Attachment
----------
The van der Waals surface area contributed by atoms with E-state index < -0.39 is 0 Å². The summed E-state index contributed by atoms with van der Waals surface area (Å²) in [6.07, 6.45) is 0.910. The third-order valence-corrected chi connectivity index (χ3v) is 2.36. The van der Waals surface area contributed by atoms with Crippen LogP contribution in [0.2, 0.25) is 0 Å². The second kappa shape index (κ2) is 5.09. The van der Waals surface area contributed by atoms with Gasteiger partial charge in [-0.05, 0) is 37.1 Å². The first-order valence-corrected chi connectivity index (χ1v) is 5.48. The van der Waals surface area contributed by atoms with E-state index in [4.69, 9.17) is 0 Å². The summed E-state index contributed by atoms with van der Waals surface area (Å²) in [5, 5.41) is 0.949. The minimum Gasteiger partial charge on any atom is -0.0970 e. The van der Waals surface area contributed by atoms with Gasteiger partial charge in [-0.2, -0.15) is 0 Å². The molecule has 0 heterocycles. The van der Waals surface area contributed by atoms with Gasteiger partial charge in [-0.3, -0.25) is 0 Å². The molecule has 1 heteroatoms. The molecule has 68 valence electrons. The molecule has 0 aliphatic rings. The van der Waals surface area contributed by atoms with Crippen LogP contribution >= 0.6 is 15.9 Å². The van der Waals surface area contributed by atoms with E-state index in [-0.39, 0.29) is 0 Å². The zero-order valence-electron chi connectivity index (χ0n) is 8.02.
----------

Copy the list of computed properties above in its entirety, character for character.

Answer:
The van der Waals surface area contributed by atoms with E-state index < -0.39 is 0 Å². The summed E-state index contributed by atoms with van der Waals surface area (Å²) in [6.07, 6.45) is 0.910. The third-order valence-corrected chi connectivity index (χ3v) is 2.36. The van der Waals surface area contributed by atoms with Crippen LogP contribution in [0.2, 0.25) is 0 Å². The second kappa shape index (κ2) is 5.09. The van der Waals surface area contributed by atoms with Gasteiger partial charge in [-0.05, 0) is 37.1 Å². The first-order valence-corrected chi connectivity index (χ1v) is 5.48. The van der Waals surface area contributed by atoms with E-state index in [4.69, 9.17) is 0 Å². The summed E-state index contributed by atoms with van der Waals surface area (Å²) in [5, 5.41) is 0.949. The minimum Gasteiger partial charge on any atom is -0.0970 e. The van der Waals surface area contributed by atoms with Gasteiger partial charge in [-0.2, -0.15) is 0 Å². The molecule has 0 heterocycles. The van der Waals surface area contributed by atoms with Gasteiger partial charge in [-0.3, -0.25) is 0 Å². The molecule has 1 heteroatoms. The molecule has 68 valence electrons. The molecule has 0 aliphatic rings. The van der Waals surface area contributed by atoms with Crippen LogP contribution >= 0.6 is 15.9 Å². The van der Waals surface area contributed by atoms with E-state index in [-0.39, 0.29) is 0 Å². The zero-order valence-electron chi connectivity index (χ0n) is 8.02.